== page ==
A novel route of ATP formation has been identified using erythrocytes from patients deficient in four different enzymes associated with ATP formation. It entails prior adenine production from deoxyadenosine (or adenosine) in a reaction involving S-adenosylhomocysteine hydrolase. The postulated route has been demonstrated in human erythrocytes which, unlike other human cells, cannot form ATP from IMP. It is based on studies by others using purified S-adenosylhomocysteine hydrolase preparations in vitro. The results provide the first confirmation that this reaction occurs in intact human cells in vitro and thus most probably in vivo. This adenine production is normally masked in intact cells by further metabolism to ATP. Clinical significance for such a route is suggested by the fact that some adenosine analogues with potent oncostatic and antiviral properties also release adenine (or analogues) in vitro.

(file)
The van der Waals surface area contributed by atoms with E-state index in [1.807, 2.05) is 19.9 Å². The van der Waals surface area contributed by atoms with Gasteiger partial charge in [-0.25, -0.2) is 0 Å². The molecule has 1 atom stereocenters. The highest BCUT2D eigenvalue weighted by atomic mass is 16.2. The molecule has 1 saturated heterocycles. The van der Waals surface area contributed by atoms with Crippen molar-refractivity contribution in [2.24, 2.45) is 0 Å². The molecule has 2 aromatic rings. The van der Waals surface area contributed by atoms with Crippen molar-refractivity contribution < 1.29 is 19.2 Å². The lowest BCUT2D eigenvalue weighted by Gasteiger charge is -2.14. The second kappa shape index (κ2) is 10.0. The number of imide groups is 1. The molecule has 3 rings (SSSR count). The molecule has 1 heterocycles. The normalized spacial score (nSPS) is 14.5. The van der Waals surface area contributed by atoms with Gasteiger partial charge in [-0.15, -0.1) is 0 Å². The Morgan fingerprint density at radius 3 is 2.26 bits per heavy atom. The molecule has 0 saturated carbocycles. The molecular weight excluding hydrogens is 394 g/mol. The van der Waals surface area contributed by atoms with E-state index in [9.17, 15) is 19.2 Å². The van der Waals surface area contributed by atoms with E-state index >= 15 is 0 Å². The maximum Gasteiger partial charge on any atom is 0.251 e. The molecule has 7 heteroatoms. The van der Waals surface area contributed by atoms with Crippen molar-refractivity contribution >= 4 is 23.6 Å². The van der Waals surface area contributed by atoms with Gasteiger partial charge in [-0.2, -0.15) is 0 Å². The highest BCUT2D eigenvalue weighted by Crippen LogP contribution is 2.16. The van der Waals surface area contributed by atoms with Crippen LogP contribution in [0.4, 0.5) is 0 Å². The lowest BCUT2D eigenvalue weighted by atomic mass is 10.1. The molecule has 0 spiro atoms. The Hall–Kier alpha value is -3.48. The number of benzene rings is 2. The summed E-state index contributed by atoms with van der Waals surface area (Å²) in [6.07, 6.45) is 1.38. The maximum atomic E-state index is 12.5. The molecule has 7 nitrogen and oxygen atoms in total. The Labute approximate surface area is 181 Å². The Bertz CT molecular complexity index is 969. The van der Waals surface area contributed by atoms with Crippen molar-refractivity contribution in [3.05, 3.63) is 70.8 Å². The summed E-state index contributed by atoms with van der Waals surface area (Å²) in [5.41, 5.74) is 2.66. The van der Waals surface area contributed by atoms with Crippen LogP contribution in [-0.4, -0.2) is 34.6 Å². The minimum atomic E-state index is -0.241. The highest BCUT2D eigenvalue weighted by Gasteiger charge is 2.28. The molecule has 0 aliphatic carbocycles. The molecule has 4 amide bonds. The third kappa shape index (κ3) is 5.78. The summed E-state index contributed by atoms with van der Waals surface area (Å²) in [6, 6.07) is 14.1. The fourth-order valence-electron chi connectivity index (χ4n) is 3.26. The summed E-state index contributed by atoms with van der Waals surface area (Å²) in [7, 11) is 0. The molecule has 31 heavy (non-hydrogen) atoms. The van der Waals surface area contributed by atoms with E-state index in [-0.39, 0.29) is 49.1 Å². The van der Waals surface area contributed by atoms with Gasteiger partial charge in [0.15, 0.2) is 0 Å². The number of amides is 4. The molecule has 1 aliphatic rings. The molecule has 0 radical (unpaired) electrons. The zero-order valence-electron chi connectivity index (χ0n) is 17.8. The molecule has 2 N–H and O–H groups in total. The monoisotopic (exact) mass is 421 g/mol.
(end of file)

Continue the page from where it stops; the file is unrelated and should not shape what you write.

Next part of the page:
ATP formation from deoxyadenosine in human erythrocytes: Evidence for a hitherto unidentified route involving adenine and S-adenosylhomocysteine hydrolase
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H. A. Simmonds, L. D. Fairbanks, J. A. Duley, G. S. Morris; ATP formation from deoxyadenosine in human erythrocytes: Evidence for a hitherto unidentified route involving adenine and S-adenosylhomocysteine hydrolase. Biosci Rep 1 February 1989; 9 (1): 75–85. doi: https://doi.org/10.1007/BF01117513
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